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Stressors, social support and military performance in a modern war scenario

-Being and Job Satisfaction amongst Military Personnel on unaccompanied Tours: The Impact of Perceived Social Support and Coping Strategies. Military Psychology: 16(1), 37-51. Mandel, D.R., Vartanian, O., Adams, B.D., and Thomson, M.H. (2010). Performance of UN Military Observers Teams: Does Victims Proximity Escalate Commitment to Saving Lives? Human Performance, 23, 229-246. Mastroianni, G.R., Mabry, T.R., Benedek, D.M., Ursano, R.J. (2008) The Stress of Modern War. In: B.J. Lukey & V. Tepe (Eds), Biobehavioral Resilience to Stress (pp

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The relationships between academic self-efficacy, intrinsic motivation, and perceived competence

Cliffs. Bandura, A 1991, "Social cognitive theory of self-regulation", Organizational Behavior and Human Decision Processes, vol. 50, no. 2, pp. 248-287. Bandura, A 1994, "Self-efficacy", in Encyclopedia of human behavior, vol. 4, ed. VS Ramachaudran, Academic Press, New York, pp. 71-81. Bandura, A 2012, "On the Functional Properties of Perceived Self-Efficacy Revisited", Journal of Management, vol. 38, no. 1, pp. 9-44. Bollen, KA 1989, Structural equations with latent variables, Wiley, New York

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Perception of specific military skills – the impact of perfectionism and self-efficacy

perceived ability, feedback, and reflection, which then regulate behavior accordingly ( Bandura 1994 , 1997 ); self-efficacy may hence mediate and allow inherent personality traits to be expressed in specific behavior ( Fosse et al. 2015 ). 1.1 Specific military skills and the development of military skills The ideal conduct of military duties requires abilities such as being able to handle stress and bearing with uncertainty in different situations. The primary focus of military training is the building of confidence and high standards of military performance to

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The influence of military identity on work engagement and burnout in the norwegian army rapid reaction force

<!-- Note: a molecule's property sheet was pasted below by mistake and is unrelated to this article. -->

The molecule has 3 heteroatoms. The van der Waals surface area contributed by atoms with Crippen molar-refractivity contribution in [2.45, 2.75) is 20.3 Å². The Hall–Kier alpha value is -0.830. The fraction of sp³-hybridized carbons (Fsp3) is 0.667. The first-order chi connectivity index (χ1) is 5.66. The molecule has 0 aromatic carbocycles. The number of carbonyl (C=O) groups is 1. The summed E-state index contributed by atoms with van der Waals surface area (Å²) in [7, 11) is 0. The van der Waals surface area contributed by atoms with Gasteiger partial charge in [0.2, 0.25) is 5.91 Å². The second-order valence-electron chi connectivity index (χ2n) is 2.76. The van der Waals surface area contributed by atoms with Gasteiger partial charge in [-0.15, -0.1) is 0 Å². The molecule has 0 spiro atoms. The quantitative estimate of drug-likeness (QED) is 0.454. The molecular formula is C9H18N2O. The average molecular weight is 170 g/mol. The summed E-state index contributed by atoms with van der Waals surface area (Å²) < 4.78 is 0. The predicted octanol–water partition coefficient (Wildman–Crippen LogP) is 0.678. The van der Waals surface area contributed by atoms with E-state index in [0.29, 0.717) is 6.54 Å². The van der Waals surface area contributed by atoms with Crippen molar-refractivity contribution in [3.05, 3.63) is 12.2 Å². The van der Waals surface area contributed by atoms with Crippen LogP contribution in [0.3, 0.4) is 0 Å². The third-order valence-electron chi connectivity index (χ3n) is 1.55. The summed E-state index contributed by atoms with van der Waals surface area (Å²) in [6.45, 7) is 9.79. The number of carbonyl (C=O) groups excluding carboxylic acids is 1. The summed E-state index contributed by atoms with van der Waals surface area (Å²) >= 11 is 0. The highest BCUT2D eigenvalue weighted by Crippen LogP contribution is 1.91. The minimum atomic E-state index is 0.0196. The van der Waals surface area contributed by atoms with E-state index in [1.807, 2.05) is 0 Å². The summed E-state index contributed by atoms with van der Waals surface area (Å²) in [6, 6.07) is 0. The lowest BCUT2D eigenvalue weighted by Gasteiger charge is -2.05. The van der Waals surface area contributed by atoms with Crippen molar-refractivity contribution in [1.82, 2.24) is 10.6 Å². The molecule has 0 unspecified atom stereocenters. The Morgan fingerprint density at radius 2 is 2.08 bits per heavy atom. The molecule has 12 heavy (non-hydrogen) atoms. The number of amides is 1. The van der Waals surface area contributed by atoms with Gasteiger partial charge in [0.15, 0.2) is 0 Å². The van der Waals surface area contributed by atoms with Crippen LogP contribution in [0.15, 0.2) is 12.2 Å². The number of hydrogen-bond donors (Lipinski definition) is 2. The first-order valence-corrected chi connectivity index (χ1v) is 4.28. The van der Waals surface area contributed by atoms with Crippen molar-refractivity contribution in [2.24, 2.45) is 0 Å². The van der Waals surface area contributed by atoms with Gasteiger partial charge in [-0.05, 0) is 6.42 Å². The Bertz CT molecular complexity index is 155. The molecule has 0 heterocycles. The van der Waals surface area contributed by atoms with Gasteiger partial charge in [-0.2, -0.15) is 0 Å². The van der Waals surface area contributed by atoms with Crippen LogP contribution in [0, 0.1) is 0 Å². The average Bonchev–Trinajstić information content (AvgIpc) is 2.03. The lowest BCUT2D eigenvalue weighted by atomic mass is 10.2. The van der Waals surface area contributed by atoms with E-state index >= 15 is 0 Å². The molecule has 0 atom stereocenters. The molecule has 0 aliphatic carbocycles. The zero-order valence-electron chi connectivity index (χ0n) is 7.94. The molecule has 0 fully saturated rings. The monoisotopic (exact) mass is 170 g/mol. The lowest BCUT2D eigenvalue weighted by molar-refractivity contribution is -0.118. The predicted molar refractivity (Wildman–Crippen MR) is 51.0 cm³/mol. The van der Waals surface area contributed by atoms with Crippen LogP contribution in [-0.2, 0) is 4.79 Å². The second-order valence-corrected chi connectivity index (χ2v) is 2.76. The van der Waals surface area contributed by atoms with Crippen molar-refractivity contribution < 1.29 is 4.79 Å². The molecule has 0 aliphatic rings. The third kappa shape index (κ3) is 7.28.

-55. Britt, T. W. (2003). Aspects of identity predict engagement in work under adverse conditions. Self and Identity, 2, 31-45. doi: 10.1080/15298860309022 Britt, T, W., & Bliese, P. D. (2003). Testing the stress-buffering effects of self engagement among soldiers on a military operation. Journal of Personality, 71, 245-266. Burke, P. J., & Stets, J. E. (2009). Identity theory. Oxford: Oxford University Press. Burke, P. J. (1991). Identity Processes and social stress. American Sociological Review, 56, 836-849. doi: 10

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Meaning and inconsistencies of meaning – exploring the perspectives of Norwegian veterans in Afghanistan

theme of meaning Cohesion of peers to the theme of inconsistency Impaired cohesion. Impaired cohesion relates to how trust and bonding might be broken within a team, described through “Unreliable team members”, and this activates the use of a meaning-making coping strategy referred to as “Downward comparison”. 5.4.1 Unreliable team members The respondents found meaning in experiencing cohesion in their unit. However, most respondents also told stories about personnel within their unit who were perceived as unreliable during stress and did not earn the

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The moderating influence of self-efficacy on interoceptive ability and counterintuitive decision making in officer cadets

influencing factors ( Jøsok et al. 2016 ). Among these, overcoming potentially harmful influences of inappropriate reliance on intuition due to lack of either reliable available information or information-processing capacity is part of the new training concepts developed by the Norwegian Defense Cyber Academy (NDCA). One correlate of cognitive performance that can be subject to training and leadership is self-efficacy. Perceived self-efficacy is the belief in one’s competence and abilities to overcome a situation or task ( Luszczynska et al. 2005 ). Bandura (1997

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Organizational challenges and leaders’ coping strategies: a qualitative study of Swedish military staff organization

me an example”. The themes chosen were as follows: (1) background questions focused on personal information, education and national and international staff experience; (2) present staff work in terms of (a) experience of various aspects of stress at work and challenging situations, (b) experience of ways to handle the stress and demanding situations, (c) experience of leadership, communication and ways to influence the decision-making process; (3) work life/private life balance and (4) the image of the HQ as perceived by the units. The individual interviews were

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